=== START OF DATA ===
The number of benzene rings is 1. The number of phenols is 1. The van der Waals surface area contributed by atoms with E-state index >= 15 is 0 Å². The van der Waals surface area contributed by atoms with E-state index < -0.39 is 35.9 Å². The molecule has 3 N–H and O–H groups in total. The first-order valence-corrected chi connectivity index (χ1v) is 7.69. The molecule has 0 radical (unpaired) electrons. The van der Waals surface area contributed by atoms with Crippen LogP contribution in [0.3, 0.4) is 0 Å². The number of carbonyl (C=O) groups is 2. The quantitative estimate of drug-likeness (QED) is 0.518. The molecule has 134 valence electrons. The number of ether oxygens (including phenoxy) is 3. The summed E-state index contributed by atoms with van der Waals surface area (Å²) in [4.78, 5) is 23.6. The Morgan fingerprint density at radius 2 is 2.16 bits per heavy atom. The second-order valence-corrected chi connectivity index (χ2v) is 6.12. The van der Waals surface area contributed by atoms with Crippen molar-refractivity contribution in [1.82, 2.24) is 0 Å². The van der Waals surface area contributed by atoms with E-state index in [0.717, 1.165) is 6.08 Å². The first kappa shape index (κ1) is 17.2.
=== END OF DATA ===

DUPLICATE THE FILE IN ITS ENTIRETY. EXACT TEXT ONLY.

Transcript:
The number of benzene rings is 1. The number of phenols is 1. The van der Waals surface area contributed by atoms with E-state index >= 15 is 0 Å². The van der Waals surface area contributed by atoms with E-state index < -0.39 is 35.9 Å². The molecule has 3 N–H and O–H groups in total. The first-order valence-corrected chi connectivity index (χ1v) is 7.69. The molecule has 0 radical (unpaired) electrons. The van der Waals surface area contributed by atoms with Crippen LogP contribution in [0.3, 0.4) is 0 Å². The number of carbonyl (C=O) groups is 2. The quantitative estimate of drug-likeness (QED) is 0.518. The molecule has 134 valence electrons. The number of ether oxygens (including phenoxy) is 3. The summed E-state index contributed by atoms with van der Waals surface area (Å²) in [4.78, 5) is 23.6. The Morgan fingerprint density at radius 2 is 2.16 bits per heavy atom. The second-order valence-corrected chi connectivity index (χ2v) is 6.12. The van der Waals surface area contributed by atoms with Crippen molar-refractivity contribution in [1.82, 2.24) is 0 Å². The van der Waals surface area contributed by atoms with E-state index in [0.717, 1.165) is 6.08 Å². The first kappa shape index (κ1) is 17.2.